This observation further highlights the safety of the extract as an analgesic without gastrointestinal side effects associated with the traditional NSAIDs. The extract profoundly antagonized the Piroxicam- induced ulceration in rats. The anti-ulcer effect of the extract may have been produced via enhanced prostaglandin synthesis, inhibition of leukotriene biosynthesis and decreased acid secretion. Thus, illustrating the pharmacodynamic safety of the extract even in painful conditions associated with gastro-intestinal ulceration.
In the stomach, prostaglandins is critical for the maintenance of gastric mucosal integrity, but the mechanism involved in the cytoprotective action of prostaglandins is still incompletely understood. Factors that may contribute to the protection of mucosa, such as mucus and bicarbonate secretion are dependent on gastric blood flow Guth et al.
A severe decrease in gastric mucosal blood flow has been reported after treatment with indomethacin Murai et al.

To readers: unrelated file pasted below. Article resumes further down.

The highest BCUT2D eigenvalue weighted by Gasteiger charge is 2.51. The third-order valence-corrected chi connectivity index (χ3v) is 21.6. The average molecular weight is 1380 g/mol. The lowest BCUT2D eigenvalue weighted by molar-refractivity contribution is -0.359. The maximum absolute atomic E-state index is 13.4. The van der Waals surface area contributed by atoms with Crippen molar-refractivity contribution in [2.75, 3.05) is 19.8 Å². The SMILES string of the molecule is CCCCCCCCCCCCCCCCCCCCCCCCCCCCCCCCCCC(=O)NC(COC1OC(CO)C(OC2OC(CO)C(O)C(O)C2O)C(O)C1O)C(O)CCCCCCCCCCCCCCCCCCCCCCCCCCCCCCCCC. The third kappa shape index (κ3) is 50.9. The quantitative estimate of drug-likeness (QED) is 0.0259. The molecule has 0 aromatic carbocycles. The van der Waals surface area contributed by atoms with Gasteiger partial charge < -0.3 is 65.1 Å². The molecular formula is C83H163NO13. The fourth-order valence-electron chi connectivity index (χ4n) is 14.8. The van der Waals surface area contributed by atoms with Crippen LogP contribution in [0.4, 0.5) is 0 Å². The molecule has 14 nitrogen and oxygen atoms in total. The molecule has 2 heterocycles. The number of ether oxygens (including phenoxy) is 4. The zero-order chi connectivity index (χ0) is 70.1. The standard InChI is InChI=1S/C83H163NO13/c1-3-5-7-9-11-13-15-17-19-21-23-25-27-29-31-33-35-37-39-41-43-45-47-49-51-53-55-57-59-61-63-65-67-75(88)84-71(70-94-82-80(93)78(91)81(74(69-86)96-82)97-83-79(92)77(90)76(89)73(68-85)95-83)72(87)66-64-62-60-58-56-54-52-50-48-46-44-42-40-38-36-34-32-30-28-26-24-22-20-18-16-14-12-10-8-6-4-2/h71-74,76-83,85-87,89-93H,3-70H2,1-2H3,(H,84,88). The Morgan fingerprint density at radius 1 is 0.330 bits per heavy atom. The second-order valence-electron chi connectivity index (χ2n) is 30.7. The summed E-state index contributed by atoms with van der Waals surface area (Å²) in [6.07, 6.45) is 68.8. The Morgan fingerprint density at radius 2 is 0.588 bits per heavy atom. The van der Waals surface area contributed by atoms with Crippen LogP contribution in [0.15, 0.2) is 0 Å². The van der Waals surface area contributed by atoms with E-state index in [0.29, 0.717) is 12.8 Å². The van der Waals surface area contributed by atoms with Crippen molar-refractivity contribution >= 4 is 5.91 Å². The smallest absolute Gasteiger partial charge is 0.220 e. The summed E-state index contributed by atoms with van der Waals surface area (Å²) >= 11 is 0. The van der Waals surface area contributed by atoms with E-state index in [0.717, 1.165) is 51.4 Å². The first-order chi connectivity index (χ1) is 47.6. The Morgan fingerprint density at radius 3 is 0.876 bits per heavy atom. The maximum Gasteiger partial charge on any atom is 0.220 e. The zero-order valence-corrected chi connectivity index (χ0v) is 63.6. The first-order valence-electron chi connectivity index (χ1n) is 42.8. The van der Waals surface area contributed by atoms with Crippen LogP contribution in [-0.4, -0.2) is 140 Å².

This observed gastroprotective effect of the methanolic stem bark extract of Crossopteryx febrifuga may have been produced by enhancing gastric mucosal defensive factors through increased gastric blood flow, increased mucus and bicarbonate secretion. Misoprostol a synthetic analogue of prostaglandin E1 completely protected the mucosal layer against piroxicam-induced lceration.
Histopathological studies further confirmed the extract’s mucosal protective effect in that it inhibited both piroxicam – and ethanol induced mucosal atrophy, infilteration by eosinophils and lymphoplasma cells in the wall glandular destruction, focal infiltration of inflammatory cells into mucosa areas.